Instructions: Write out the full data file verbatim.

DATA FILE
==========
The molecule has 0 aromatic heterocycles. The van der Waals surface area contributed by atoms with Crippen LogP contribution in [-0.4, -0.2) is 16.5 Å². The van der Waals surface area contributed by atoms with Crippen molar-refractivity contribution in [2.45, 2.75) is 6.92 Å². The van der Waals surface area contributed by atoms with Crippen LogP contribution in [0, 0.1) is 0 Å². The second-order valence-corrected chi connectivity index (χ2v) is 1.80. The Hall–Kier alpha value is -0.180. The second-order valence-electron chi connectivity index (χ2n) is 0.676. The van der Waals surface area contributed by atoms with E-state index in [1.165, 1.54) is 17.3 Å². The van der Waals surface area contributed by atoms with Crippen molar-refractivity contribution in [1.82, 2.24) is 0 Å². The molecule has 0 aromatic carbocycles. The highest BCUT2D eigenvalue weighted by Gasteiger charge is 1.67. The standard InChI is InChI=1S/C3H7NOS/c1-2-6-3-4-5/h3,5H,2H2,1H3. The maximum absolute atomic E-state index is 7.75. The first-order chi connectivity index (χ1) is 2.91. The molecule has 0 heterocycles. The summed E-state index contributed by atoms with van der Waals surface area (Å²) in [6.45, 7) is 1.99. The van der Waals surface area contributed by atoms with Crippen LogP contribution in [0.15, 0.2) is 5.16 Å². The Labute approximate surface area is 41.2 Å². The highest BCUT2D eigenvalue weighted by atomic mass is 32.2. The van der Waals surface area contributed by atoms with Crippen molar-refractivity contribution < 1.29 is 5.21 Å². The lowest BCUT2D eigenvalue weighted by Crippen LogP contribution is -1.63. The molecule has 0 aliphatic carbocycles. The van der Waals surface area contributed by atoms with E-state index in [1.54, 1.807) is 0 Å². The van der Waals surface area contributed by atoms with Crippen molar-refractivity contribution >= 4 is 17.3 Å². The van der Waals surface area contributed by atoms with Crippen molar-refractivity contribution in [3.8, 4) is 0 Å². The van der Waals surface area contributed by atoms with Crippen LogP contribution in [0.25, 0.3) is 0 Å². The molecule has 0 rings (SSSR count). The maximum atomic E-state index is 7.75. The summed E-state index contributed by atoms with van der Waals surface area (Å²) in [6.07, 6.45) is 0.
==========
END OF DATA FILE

The molecule has 0 aromatic heterocycles. The van der Waals surface area contributed by atoms with Crippen LogP contribution in [-0.4, -0.2) is 16.5 Å². The van der Waals surface area contributed by atoms with Crippen molar-refractivity contribution in [2.45, 2.75) is 6.92 Å². The van der Waals surface area contributed by atoms with Crippen LogP contribution in [0, 0.1) is 0 Å². The second-order valence-corrected chi connectivity index (χ2v) is 1.80. The Hall–Kier alpha value is -0.180. The second-order valence-electron chi connectivity index (χ2n) is 0.676. The van der Waals surface area contributed by atoms with E-state index in [1.165, 1.54) is 17.3 Å². The van der Waals surface area contributed by atoms with Crippen molar-refractivity contribution in [1.82, 2.24) is 0 Å². The molecule has 0 aromatic carbocycles. The highest BCUT2D eigenvalue weighted by Gasteiger charge is 1.67. The standard InChI is InChI=1S/C3H7NOS/c1-2-6-3-4-5/h3,5H,2H2,1H3. The maximum absolute atomic E-state index is 7.75. The first-order chi connectivity index (χ1) is 2.91. The molecule has 0 heterocycles. The summed E-state index contributed by atoms with van der Waals surface area (Å²) in [6.45, 7) is 1.99. The van der Waals surface area contributed by atoms with Crippen LogP contribution in [0.15, 0.2) is 5.16 Å². The Labute approximate surface area is 41.2 Å². The highest BCUT2D eigenvalue weighted by atomic mass is 32.2. The van der Waals surface area contributed by atoms with Crippen molar-refractivity contribution < 1.29 is 5.21 Å². The lowest BCUT2D eigenvalue weighted by Crippen LogP contribution is -1.63. The molecule has 0 aliphatic carbocycles. The van der Waals surface area contributed by atoms with E-state index in [1.54, 1.807) is 0 Å². The van der Waals surface area contributed by atoms with Crippen molar-refractivity contribution >= 4 is 17.3 Å². The van der Waals surface area contributed by atoms with Crippen molar-refractivity contribution in [3.8, 4) is 0 Å². The van der Waals surface area contributed by atoms with Crippen LogP contribution in [0.25, 0.3) is 0 Å². The molecule has 0 rings (SSSR count). The maximum atomic E-state index is 7.75. The summed E-state index contributed by atoms with van der Waals surface area (Å²) in [6.07, 6.45) is 0.